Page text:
There were two absolute “givens’ during this tourney. Desert Division members continue to dominate, and everyone had a wonderful time on this beautiful Arnold Palmer designed course in Rancho Cucamonga.

Wednesday dawned and for the first day we had Southern California weather. The BOD convened for the first time and attended to the many issues before it. That evening saw nearly 400 Convention attendees boarding the Entertainer, a large excursion boat, for a sunset cruise and dinner in the Newport Harbor.

As Thursday came around, many people had discovered the nearby Homestyle Cafe. If you are familiar with the pancakes at the 4B’s in Black Canyon City, these were larger. The omelets were also huge. The financial ticket? Think 1960’s prices!
At the BOD meeting on Thursday, the main order of business was to listen to the updates for all future conventions through 2009 and to thoroughly review all of the proposals for Convention Cars and Golden Anniversary items for 2004.
That done, Peter Atonna presented the Membership Committee report and then all attention turned to nominations for next years National Slate of Officers. For President-Elect we will have Brad Fuller of NETCA and Merle Parise of Pacific Northwest; for Vice-President there will he Joseph Mania of METCA, George Wederich of Midwest, and Bob Keller of Dixie. Sarah Lavinus and Bill Miles are unopposed for another term as Secretary and Treasurer, respectively. For the first time in three years there is a competition for the three-year Investment Committee position. Bill McClanahan of Lone Star and Cordon Knight of Great Lakes are both seeking the position.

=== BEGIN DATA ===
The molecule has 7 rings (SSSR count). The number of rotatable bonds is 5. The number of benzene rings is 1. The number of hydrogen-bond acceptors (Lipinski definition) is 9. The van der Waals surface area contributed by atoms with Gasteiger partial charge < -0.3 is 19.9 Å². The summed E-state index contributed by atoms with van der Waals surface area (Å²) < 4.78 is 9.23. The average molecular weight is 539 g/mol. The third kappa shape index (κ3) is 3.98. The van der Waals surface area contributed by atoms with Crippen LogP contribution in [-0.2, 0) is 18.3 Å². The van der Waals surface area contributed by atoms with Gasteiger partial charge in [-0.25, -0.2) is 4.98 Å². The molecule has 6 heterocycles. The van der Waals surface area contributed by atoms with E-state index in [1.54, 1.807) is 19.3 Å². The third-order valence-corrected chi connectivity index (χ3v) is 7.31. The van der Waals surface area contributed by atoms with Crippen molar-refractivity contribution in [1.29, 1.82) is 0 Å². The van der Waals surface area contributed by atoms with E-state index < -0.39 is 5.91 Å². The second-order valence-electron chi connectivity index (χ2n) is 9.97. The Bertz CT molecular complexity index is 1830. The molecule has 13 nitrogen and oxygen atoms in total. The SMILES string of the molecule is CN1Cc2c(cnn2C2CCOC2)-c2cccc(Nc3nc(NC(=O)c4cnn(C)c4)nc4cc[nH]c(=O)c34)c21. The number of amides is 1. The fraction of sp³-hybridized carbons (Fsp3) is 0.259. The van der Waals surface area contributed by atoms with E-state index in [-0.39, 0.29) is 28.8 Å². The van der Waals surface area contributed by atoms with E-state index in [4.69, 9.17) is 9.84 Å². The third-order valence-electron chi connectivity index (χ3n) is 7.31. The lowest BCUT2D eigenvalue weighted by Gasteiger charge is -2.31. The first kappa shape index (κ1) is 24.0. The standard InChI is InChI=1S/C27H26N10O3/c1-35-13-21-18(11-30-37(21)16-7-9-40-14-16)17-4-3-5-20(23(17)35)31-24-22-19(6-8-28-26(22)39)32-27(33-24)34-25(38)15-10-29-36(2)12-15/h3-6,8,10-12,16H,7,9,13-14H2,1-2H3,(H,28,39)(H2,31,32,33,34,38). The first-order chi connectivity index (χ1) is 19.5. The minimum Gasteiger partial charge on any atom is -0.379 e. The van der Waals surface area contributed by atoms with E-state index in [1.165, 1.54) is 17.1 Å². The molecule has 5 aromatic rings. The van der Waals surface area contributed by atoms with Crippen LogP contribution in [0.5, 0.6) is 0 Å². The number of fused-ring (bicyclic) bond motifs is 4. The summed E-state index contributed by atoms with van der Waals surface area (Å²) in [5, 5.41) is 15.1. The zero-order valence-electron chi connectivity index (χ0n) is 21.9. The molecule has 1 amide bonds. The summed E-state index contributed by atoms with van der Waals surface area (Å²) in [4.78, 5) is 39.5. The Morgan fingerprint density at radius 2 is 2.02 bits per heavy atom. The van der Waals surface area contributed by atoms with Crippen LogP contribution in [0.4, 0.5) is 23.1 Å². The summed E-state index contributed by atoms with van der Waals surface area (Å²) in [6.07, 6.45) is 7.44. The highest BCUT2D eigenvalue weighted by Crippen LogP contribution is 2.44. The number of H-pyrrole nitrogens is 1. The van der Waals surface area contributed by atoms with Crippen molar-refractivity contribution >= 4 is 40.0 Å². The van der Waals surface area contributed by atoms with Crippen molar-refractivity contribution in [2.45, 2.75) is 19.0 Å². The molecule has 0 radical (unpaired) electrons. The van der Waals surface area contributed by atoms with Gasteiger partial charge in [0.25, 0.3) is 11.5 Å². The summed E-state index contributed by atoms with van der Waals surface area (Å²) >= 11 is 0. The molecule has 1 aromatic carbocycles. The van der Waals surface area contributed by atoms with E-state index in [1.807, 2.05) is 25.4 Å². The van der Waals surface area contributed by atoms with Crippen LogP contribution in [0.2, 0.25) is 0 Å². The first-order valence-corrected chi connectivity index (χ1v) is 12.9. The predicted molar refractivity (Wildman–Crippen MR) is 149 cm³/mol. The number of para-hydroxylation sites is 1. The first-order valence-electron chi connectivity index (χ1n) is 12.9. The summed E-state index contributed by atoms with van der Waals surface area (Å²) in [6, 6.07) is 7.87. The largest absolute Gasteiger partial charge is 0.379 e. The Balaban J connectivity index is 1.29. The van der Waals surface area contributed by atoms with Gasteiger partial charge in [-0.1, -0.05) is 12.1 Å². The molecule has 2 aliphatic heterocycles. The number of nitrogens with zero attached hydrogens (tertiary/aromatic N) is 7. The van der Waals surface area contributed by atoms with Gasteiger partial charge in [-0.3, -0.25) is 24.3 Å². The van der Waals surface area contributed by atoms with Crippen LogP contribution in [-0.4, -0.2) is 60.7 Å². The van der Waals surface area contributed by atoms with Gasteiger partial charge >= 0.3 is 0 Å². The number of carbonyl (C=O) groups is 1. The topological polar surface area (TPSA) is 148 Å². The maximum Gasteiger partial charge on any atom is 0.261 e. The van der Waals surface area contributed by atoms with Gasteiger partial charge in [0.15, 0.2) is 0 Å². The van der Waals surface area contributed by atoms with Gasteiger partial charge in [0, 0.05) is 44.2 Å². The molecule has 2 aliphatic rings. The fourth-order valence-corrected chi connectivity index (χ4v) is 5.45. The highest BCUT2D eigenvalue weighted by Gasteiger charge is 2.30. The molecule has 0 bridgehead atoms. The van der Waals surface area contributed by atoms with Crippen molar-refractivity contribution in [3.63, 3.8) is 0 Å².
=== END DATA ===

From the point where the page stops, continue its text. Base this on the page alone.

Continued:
That evening saw nearly every attendee at the Welcome Party. An array of wonderful food and beverage, combined with an eclectic assortment of train items in the ‘Silent Auction” made this a very worthwhile and well-planned event. It was at this Welcome Party that we first began to realize just how many members of the Desert Division were in attendance at this, the 49th Annual TCA Convention.

For many, Friday night is Layout Tour time. Not for me, however. Nearly every year, near our Convention location is a professional baseball game – sometimes major league but preferably a minor league game. Nearby Rancho Cucamonga boasts an Angels farm team, the Quakes. Earlier this year in Philadelphia I witnessed a no-bit game. On June 27, I nearly saw my second no hit game of the year. The Quakes pitcher gave up one bloop hit with two out in the 7th inning. It was the only hit he surrendered to the Oakland A’s farm club from Modesto.

On Saturday it was back to the trading pits for the last day bargains, plus much time to be used exploring the fabulous public display area. Lionel was the most visible company with a large display featuring their TMMC. MTH was there also, but at a much smaller display. Operating layouts and static displays were outstanding, especially an unbelievable Lego’s layout. The TCA Kids Club operated continuously, providing all the future TCAer’s with a variety of toy train activities.

Around noon on Saturday the auction room hosted a wide variety of merchandise. Mid-afternoon was the time for TCA’s annual Membership Meeting. Most people then retired to their rooms to make ready for the Saturday night Banquet amid Auction. Aside from an incredibly lucrative auction (one Ward Kimball painting selling for
$11,000), the festivities were highlighted by a performance of the late Ward Kimball’s band, “The Firehouse Five plus Two.”

Early on Sunday morning we were on our way north to visit with friends in Lake Tahoe and Northern Nevada. As usual we had yet another great time at this year’s TCA Convention. On to Pittsburgh next June!